Performance basis

Feds urge greater use of performance-based contracts as success stories emerge

No one doubts that federal officials will continue to encourage performance-based contracting in the coming year. But some emerging success stories could give agency officials guidance about using this alternative contracting approach, which requires a hands-off attitude.

For proof of the continued emphasis, look at a directive issued in September by Rob Burton, associate administrator of the Office of Federal Procurement Policy. Burton urged agency officials to use performance-based contracts for at least 40 percent of their service procurements worth more than $25,000 in fiscal 2005.

The goal is ambitious — too ambitious for some observers. Charles Self, president of the Self Group, said agency officials should be allowed to evolve into the practice rather than throw themselves into it.

Creating performance-based contracts is more difficult than many think, he said, and agency managers are often learning new skills as they go. "It's not like they don't have enough to do," Self added.

Chip Mather, senior vice president of Acquisition Solutions, said performance-based contracting may finally be gathering some steam after more than a decade of talk. This year, the firm has trained more than 1,000 officials to use the new approach compared with 250 in 2003. He said 2005 promises to be even busier.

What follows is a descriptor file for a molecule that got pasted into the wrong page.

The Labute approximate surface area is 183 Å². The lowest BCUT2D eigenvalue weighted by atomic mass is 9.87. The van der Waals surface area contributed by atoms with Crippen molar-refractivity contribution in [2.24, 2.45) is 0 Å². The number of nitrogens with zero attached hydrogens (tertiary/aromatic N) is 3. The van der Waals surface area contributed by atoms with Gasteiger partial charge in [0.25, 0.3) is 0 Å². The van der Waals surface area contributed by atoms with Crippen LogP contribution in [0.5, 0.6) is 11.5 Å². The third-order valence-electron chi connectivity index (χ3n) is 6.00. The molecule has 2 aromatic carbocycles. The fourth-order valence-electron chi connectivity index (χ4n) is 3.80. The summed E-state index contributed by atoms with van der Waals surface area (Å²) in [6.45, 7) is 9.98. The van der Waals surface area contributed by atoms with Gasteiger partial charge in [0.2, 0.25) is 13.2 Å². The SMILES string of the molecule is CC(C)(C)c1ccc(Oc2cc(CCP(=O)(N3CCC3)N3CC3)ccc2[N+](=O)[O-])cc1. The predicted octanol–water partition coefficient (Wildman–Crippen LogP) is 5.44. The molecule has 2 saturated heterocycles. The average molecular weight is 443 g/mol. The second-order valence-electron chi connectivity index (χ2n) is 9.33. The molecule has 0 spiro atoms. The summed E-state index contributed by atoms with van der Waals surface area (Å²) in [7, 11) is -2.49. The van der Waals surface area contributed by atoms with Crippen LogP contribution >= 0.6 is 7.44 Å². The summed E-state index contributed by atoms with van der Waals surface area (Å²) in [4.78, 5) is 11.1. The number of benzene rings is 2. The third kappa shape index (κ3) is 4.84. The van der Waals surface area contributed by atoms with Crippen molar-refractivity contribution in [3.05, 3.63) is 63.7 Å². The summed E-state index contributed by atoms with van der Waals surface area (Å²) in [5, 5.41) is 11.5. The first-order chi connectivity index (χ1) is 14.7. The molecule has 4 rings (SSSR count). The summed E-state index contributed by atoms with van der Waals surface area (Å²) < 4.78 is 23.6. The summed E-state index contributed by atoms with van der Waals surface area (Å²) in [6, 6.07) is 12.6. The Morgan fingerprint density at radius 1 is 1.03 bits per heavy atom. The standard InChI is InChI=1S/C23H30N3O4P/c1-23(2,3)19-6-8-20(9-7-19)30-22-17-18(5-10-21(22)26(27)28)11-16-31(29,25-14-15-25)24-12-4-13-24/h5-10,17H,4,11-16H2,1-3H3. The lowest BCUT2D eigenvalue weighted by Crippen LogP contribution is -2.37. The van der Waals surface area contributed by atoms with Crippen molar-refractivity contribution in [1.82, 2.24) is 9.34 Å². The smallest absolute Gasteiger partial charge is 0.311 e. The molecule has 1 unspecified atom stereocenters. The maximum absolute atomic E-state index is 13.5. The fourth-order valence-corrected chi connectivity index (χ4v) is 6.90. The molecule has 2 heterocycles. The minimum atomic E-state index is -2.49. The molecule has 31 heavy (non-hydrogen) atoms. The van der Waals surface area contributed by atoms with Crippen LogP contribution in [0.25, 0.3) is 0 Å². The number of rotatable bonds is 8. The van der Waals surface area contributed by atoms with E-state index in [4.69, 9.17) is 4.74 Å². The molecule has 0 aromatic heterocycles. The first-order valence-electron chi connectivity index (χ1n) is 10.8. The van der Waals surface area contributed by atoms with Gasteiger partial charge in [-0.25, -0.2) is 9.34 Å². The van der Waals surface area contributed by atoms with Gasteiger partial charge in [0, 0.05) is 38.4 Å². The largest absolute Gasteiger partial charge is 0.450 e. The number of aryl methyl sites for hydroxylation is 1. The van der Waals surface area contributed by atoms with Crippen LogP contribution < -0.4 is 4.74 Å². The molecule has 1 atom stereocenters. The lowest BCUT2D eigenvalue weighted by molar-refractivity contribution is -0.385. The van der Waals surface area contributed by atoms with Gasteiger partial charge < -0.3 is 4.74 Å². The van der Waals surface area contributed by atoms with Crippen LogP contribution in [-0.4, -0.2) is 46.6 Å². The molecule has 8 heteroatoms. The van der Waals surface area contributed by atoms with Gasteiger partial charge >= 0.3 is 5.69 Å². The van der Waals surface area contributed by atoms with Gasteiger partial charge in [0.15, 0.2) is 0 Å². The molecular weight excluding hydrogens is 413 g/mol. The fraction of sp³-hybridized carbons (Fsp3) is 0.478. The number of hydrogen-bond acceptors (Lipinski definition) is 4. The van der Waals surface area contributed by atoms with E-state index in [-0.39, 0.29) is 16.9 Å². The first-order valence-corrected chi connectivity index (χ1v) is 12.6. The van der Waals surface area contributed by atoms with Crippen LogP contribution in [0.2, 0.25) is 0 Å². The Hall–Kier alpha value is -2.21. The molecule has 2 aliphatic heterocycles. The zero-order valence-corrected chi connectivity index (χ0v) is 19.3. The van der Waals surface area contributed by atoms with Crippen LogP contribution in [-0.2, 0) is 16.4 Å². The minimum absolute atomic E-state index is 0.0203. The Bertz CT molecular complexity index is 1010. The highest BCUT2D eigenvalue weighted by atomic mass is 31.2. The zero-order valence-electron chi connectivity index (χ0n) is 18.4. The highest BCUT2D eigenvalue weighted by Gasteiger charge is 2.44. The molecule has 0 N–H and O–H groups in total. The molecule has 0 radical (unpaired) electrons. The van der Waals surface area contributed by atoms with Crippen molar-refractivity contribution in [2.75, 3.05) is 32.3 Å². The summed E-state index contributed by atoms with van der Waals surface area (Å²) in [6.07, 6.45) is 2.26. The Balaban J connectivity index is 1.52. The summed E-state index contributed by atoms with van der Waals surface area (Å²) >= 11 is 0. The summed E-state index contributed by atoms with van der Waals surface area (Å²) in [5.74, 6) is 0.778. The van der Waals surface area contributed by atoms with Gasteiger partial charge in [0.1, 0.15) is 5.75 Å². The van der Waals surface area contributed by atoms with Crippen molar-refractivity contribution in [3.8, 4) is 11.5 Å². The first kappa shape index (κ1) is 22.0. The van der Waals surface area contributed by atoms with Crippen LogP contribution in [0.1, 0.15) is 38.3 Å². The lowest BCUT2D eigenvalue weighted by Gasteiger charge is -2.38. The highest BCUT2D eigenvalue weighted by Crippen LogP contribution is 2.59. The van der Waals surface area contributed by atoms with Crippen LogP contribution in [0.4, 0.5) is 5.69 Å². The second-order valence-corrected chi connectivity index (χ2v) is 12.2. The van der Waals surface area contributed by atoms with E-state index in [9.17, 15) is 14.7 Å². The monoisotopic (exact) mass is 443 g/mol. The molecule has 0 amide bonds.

DLA's lessons, good and bad

The Defense Logistics Agency's Business Systems Modernization project has been complex, and officials encountered several challenges that have caused it to fall behind schedule and surpass its budget. But the project is emerging as a successful performance-based acquisition. Its goal is to improve the provision of supplies to the Defense Department. Led by Accenture, contractors are replacing aging systems with updated commercial software.

The decision to write a performance-based contract was driven in part by necessity, said Rich Cromley, chief of corporate contracting at the Defense Supply Center-Philadelphia, who guided the contract award process.

Officials discovered early on that they didn't know how to write requirements for using commercial software, he said. "They started writing out the typical steps of how to do a development project," which are irrelevant for software that has already been developed, Cromley said.

Because the decision to use commercial software was already made officials decided to develop metrics for how the system would perform and let the contractors decide how best to accomplish the goals. They required bidders to include implementation plans in their proposals.

Contracting officials paved the road to success in the pre-award phase, providing an important lesson for DLA officials and other agencies, he said. To help determine the best factors for measuring the project's success, DLA officials contacted private companies that had implemented enterprise resource planning systems such as the one they were considering. They also met with other agency officials, such as those overseeing the Army's Logistics Modernization Program, he added.

"There weren't really templates" to draw from, Cromley said. Officials ultimately settled on straightforward measurements, including customer satisfaction, system usability and interoperability with other DOD systems.